One of the many great things that Catalan culture has is its gastronomy. And if you have to mention one of the abounding high-quality products that Catalonia gives to the world, it has to be its wine. And in this category, Cava deserves its own recognition. Unfairly known during decades as the ‘Mediterranean Champagne’, Cava has its own and unique characteristics, starting with how the climatology influences decisively on the grapes used in this ‘bubbly’ wine or the peculiarities of preparation process. To know a little bit more, here is a ‘sparkling’ explanation.
Where does the name of Cava come from?
Considering that in Catalan language ‘Cova’ means ‘cave’ it is convenient to say that the name ‘Cava’ takes its name from the cool, underground caves where bottles transform their contents, from still wine to the drinkable delicatessen. This name is a direct reference to the place where the bottles are stored before being ready for consumption. And thus this leads to the following question:
What is the difference between Cava and Champagne?
Trying to distinguish different kinds of sparkling wine can be confusing for beginners. One of the most common mistakes is to confuse ‘Cava’ with ‘Champagne’. In fact, older references used to describe ‘Cava’ as ‘Catalan Champagne’, but the strict rules set by the Comité Interprofessionnel du Vin de Champagne (CIVC) point out that ‘Champagne’ can only refer to the wine that is produced in the region with the same name in France. It wasn’t until 1972 that the name ‘Cava’ was given for referring to Spanish sparkling wines, in distinction to their French equivalents.
However, there are other remarkable singularities to be mentioned such as the types of grape that are used on each sparkling wine. Grown mainly in the Penedès area (about 30 miles south from Barcelona), the most commmon grape varieties used in Cava production are ‘Macabeu‘, ‘Xarel·lo’ and ‘Parellada’. On the other hand, ‘Pinot Noir’, ‘Chardonnay’ and ‘Pinot Meunier’ are generally the types of grape used in the elaboration of Champagne.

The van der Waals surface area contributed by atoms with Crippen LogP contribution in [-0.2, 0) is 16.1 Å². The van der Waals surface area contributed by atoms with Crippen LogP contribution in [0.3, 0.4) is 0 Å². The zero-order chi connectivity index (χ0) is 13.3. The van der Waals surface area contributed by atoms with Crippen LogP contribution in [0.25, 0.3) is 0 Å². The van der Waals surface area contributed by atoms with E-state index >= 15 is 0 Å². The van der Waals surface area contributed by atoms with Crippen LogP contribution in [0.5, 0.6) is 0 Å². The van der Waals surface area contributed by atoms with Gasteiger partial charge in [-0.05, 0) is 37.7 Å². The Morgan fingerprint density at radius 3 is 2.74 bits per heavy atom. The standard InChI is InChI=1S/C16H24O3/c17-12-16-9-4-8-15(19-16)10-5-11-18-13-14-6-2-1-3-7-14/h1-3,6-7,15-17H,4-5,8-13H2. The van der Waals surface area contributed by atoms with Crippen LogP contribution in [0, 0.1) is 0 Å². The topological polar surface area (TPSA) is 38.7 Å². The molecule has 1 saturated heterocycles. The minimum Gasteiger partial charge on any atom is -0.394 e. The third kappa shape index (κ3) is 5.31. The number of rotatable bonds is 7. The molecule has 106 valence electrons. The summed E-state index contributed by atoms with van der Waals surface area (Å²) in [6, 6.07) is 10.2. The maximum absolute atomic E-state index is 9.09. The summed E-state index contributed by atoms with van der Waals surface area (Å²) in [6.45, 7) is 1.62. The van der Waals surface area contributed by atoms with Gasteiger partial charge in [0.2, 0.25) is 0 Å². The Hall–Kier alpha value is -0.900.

What kind of grapes are used?
Xarel·lo: Probably the flagship of all the varieties it’s and ideal grape to make long-time aging cavas. It is a white variety with medium-sized and rounded grains and thick skin. Very aromatic and with a high content of alcohol , also being very acidic.
Parellada: With its earliest harvest, which starts at the end of August and early September, this white variety it is also known for its exuberant vines, with big, bright and intense green leaves. Its grains have thin skin and its acidity is more balanced than Xarel·lo, also noted for its mild alcoholic content.
Macabeu: Grown in non-very fertile soils, it can achieve an acceptable amount of production outcome when height and fertility conditions are suitable. With golden-coloured tones, its grains are big, compact and with hard-skinned.
In addition, Chardonnay and Malvasía (Subirat Parent) can also be used in the production of Cava and other varieties make it turn pink, such as Trepat, Garnatxa Tinta, Monestrell and Pinot Noir.
Sugar and Age define the different kinds of cava